Comprehensive course analysis
Who should attend
- CEOs and top executives at small to medium-sized companies
- Division or business unit leaders within larger organizations
- Executives with at least 10 years of management experience — from any industry and any country
About the course
Discover business growth strategies and build a stronger company designed to sustain progress, scale management, and facilitate market expansion.
For decades, this program has provided guidance and strategic frameworks for executives leading in both challenging turbulent eras and in times of prosperity. The curriculum enables CEOs, founders, and those leading divisions in large organizations to navigate uncharted territory and sustain long-term future growth, in any economic climate.
You’ll gain exposure to leading research happening at Stanford’s world-renowned Center for Entrepreneurial Studies and identify engines that can drive or inhibit growth. And through case studies, visits from guest speakers, and peer interactions with other senior leaders, you’ll hear and share stories of success and failure.
Identify factors that drive or inhibit growth, and focus on leadership skills and management systems needed to operate businesses more efficiently.
- Build tools to foster and sustain an entrepreneurial organizational culture.
- Learn how to put senior-level managers in place to handle operations, so you can focus on higher-level vision and strategy.
- Understand a leader's role and responsibilities in facilitating a company's growth.
- Align your company's growth strategy with your organization's culture and environment.
- Put your new knowledge, concepts, and frameworks into practice at your workplace real-time while simultaneously engaging with other participants and building personal networks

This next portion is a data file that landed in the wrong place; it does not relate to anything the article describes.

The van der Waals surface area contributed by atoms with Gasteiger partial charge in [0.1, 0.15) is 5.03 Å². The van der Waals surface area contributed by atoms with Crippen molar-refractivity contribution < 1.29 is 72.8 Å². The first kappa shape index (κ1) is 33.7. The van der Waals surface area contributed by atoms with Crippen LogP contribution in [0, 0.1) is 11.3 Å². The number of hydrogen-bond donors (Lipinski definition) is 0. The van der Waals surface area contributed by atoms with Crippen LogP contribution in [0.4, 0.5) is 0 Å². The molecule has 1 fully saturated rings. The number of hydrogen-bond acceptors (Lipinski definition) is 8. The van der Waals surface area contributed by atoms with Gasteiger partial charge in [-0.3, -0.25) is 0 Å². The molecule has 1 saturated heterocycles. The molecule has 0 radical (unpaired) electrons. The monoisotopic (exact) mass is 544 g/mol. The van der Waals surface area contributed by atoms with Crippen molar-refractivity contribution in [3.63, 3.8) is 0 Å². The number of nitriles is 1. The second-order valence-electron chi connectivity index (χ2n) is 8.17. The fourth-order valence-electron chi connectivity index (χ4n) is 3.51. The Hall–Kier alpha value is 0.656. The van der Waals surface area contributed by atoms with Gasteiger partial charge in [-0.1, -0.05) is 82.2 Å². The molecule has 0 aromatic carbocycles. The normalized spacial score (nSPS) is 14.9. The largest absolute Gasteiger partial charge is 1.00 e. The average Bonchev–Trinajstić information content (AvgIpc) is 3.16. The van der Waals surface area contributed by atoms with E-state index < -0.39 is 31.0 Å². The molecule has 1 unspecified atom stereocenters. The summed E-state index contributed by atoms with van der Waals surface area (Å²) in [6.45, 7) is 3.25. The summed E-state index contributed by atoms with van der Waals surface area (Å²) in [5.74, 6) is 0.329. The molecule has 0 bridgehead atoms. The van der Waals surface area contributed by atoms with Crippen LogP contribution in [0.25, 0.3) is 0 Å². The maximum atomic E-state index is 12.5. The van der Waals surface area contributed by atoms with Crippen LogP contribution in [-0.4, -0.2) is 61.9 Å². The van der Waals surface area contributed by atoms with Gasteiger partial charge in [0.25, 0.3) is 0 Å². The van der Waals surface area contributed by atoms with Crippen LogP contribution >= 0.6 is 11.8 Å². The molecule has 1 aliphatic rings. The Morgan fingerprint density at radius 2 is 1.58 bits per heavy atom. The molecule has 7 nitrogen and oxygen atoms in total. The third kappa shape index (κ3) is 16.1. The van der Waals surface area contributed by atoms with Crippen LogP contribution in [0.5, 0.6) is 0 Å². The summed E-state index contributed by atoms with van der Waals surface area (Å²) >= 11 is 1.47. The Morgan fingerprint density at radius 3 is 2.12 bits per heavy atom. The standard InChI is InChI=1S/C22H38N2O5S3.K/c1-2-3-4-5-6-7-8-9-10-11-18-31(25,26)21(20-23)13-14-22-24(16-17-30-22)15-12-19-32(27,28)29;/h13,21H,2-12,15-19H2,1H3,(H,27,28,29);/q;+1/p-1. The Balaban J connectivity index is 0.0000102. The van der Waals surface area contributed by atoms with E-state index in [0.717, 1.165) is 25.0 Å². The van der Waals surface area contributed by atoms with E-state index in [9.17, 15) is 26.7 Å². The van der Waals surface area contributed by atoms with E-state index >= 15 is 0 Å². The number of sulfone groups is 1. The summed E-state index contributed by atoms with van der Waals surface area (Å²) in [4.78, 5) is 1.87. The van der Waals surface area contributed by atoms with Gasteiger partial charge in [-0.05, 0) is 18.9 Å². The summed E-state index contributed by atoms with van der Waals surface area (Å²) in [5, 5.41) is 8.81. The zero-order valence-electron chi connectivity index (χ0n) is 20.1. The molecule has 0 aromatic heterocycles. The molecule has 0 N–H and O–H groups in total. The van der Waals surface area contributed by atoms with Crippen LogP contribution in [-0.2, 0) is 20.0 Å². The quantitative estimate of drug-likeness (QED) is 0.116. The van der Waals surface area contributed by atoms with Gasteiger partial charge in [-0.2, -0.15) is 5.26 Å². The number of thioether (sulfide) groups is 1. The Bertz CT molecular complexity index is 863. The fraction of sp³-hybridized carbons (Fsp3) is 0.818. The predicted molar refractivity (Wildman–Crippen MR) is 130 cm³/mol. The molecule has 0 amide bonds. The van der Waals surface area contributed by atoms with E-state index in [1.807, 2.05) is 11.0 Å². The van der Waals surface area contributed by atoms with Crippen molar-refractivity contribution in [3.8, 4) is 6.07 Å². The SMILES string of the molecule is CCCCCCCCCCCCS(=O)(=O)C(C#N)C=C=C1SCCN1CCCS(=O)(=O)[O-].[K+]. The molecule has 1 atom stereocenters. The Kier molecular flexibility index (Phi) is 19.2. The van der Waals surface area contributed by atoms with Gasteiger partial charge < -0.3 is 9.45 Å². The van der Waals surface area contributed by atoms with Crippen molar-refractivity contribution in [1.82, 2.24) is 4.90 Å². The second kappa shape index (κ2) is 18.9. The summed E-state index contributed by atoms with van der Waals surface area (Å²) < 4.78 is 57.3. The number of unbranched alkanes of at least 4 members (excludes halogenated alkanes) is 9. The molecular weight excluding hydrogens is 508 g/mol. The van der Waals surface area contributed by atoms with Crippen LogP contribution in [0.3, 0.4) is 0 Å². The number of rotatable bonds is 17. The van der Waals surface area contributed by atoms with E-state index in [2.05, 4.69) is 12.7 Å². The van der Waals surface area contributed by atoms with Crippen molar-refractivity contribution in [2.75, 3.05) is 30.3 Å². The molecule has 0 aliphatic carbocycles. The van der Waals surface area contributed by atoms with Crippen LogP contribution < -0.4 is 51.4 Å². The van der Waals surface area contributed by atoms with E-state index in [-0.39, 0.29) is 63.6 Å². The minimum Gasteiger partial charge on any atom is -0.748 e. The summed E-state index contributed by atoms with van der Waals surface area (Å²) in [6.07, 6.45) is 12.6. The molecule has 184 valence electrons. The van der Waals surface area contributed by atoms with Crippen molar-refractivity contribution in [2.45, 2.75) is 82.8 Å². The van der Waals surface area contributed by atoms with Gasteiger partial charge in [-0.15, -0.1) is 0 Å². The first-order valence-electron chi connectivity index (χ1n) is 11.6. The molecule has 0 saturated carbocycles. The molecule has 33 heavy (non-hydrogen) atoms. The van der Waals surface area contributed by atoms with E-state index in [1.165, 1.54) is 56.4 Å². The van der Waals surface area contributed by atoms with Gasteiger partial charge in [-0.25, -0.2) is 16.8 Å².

As you grow, how do you balance the need to apply business discipline with the desire to stay entrepreneurial? How do you handle pressure for growth on the part of equity partners? And how do you scale management systems?
These are the questions that rapidly growing companies face every day. These are the questions explored in the Executive Program for Growing Companies. It’s four weeks, packed with thought-provoking curriculum, real business challenges, and a focus on the strategic leadership skills needed to drive and sustain growth.
The Business Challenge Exercise
You will have the opportunity to submit details about a growth-related strategic challenge that you’re facing. During the program, under the guidance of a faculty mentor, groups of participants from noncompeting industries will apply their experience and new learning to propose solutions to each business challenge. This “living” document also allows you to update your business challenges with learning from the program as a post-program reference.
You will discuss the cases and readings with fellow executives in preparation for the day's classes. Reviewing course materials and engaging in dialogue with your peers will enrich the learning experience. Study groups will submit their collective responses prior to the respective class session. These responses give the faculty context and insight into the mindset of the cohort, allowing for deeper dialogue in class sessions. Study groups will also provide participants with an informal setting in which to learn from one another and an opportunity to network. Each group's composition reflects the diversity of individuals in the class.
Silicon Valley and global leaders, founders, and funders provide a practitioner’s perspective that augments the faculty-led class sessions. There will be opportunities to engage with guest speakers in real-time.
Strategic Leadership of Growing Companies in Dynamic Environments
This set of sessions takes the perspective of the general manager and is concerned with leadership of growing companies in highly dynamic environments. The major purpose of the sessions is to sharpen your capacity for strategic thinking and to provide frameworks to help company leaders set direction and lead the strategy-making process in sometimes turbulent environments.